Mark Danner, an editor for the New York Times magazine, recounts in The Massacre at El Mozote a horrific crime against humanity committed by a branch of the Salvadorian army. He gives multiple points of views and cites numerous eye witnesses to try and piece together something that has been tucked away by the government at the time. In December, of 1981, news reports were leaked to major newspapers in the united states about an atrocity committed and a total massacre of a hamlet in El Salvador, known as El Mozote, or the Thicket. At first, the account was of over a thousand civilians, women men and children with no guerrilla affiliation were massacred. Danner pieces together the testimonies of the survivors, and interviews with officers in the Salvadorian army.
El Mozote was not affiliated with the guerrilla uprising at the time. It was a town that was seen as a last resort for fleeing civilians. There was supposed to be safe harbor there, as the rebels and army would be doing their fighting in the woods, away from civilians. On December 8th, peasants were straggling one by one into El Mozote, and were stretching the limits of the small town (Danner 34). Even the town mayor was under the impression that the citizens of El Mozote would be given clemency. They were instructed to keep off of the streets, to stay inside to avoid the fighting. Marcos Diaz, the mayor, recounts his seeming betrayal, "Wait!, he pleaded, They promised me nothing would happen to the people here. The officers told me so" (Donner 64). he was correct, the citizens of El Mozote were supposed to have clemency, they were not to be harmed.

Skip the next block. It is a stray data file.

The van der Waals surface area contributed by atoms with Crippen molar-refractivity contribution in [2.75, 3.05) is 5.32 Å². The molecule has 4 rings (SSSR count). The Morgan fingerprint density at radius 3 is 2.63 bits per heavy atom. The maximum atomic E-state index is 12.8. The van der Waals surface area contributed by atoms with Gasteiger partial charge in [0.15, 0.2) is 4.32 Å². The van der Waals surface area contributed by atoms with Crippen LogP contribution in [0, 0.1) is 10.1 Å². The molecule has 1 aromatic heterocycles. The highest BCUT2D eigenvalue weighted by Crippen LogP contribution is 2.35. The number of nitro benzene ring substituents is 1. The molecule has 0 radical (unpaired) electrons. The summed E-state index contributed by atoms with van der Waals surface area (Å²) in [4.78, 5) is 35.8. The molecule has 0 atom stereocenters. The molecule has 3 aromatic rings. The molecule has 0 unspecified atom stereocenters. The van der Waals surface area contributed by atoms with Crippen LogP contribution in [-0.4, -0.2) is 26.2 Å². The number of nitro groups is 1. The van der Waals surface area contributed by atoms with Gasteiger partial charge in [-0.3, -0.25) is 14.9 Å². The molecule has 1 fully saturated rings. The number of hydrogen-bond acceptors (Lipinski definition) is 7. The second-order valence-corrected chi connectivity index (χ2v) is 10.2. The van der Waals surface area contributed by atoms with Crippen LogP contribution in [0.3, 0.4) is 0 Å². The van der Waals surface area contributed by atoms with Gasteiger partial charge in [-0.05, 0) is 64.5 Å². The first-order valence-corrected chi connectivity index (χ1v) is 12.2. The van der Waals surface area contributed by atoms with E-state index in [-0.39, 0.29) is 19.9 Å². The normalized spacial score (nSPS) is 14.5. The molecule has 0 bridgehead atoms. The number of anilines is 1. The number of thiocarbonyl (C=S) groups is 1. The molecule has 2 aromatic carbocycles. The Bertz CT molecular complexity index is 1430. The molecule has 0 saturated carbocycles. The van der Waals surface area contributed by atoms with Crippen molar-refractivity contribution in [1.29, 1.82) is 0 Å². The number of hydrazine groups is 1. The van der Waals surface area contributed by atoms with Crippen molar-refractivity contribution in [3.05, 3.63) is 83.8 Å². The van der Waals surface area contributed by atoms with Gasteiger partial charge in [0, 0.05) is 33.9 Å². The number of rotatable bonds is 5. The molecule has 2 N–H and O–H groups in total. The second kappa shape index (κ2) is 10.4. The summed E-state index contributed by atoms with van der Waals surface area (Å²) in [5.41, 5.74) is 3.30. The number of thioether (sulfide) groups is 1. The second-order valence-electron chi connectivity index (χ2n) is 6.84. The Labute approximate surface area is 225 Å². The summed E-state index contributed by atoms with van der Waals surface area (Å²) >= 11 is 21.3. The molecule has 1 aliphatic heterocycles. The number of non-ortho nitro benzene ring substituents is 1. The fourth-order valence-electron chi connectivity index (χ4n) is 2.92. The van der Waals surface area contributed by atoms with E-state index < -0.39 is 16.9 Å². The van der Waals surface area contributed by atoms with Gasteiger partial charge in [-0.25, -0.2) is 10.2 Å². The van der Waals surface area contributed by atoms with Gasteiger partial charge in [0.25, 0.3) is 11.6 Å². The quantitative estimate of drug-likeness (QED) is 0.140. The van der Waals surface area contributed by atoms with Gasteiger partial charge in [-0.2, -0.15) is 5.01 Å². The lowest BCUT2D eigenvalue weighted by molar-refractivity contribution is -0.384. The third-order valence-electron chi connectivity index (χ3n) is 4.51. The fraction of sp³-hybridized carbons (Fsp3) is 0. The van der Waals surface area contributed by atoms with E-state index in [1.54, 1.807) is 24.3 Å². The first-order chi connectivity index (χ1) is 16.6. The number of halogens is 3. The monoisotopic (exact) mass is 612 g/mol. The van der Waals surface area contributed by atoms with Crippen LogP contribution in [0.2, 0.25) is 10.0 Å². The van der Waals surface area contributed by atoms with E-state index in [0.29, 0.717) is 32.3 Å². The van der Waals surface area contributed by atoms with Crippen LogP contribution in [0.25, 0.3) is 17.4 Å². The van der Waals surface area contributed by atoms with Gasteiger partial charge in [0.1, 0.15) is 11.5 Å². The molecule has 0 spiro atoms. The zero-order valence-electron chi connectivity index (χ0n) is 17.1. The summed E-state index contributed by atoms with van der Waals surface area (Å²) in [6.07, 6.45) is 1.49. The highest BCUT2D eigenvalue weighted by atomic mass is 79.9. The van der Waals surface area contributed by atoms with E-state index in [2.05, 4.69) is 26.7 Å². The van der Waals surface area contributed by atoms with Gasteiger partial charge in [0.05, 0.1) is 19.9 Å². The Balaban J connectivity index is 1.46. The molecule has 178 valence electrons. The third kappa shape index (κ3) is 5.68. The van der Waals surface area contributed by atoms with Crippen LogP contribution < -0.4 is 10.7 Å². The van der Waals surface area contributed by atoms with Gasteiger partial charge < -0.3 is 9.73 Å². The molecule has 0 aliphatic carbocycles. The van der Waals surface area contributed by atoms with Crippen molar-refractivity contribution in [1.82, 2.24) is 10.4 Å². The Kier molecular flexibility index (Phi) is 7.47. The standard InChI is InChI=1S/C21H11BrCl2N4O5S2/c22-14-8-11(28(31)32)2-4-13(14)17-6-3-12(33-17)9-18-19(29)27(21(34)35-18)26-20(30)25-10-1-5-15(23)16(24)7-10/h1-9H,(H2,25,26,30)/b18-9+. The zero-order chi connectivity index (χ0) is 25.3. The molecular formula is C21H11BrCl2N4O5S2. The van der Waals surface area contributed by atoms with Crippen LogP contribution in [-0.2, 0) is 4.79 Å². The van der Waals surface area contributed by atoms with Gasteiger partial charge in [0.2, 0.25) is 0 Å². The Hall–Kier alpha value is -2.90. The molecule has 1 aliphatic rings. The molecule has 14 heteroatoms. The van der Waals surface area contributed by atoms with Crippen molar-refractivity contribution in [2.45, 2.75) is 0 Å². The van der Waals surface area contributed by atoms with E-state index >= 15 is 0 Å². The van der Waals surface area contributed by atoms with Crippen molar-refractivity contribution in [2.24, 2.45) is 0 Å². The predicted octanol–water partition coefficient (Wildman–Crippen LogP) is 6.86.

A supposed "elite, American trained" arm of the Salvadorian army, Atlacatl were acting on their own. They had basic training from the Americans, but their extensive training came at the hands of Monterrosa (Donner 50). These seemingly advanced troops were anything but. They "shot animals and smeared the blood all over their faces, they...
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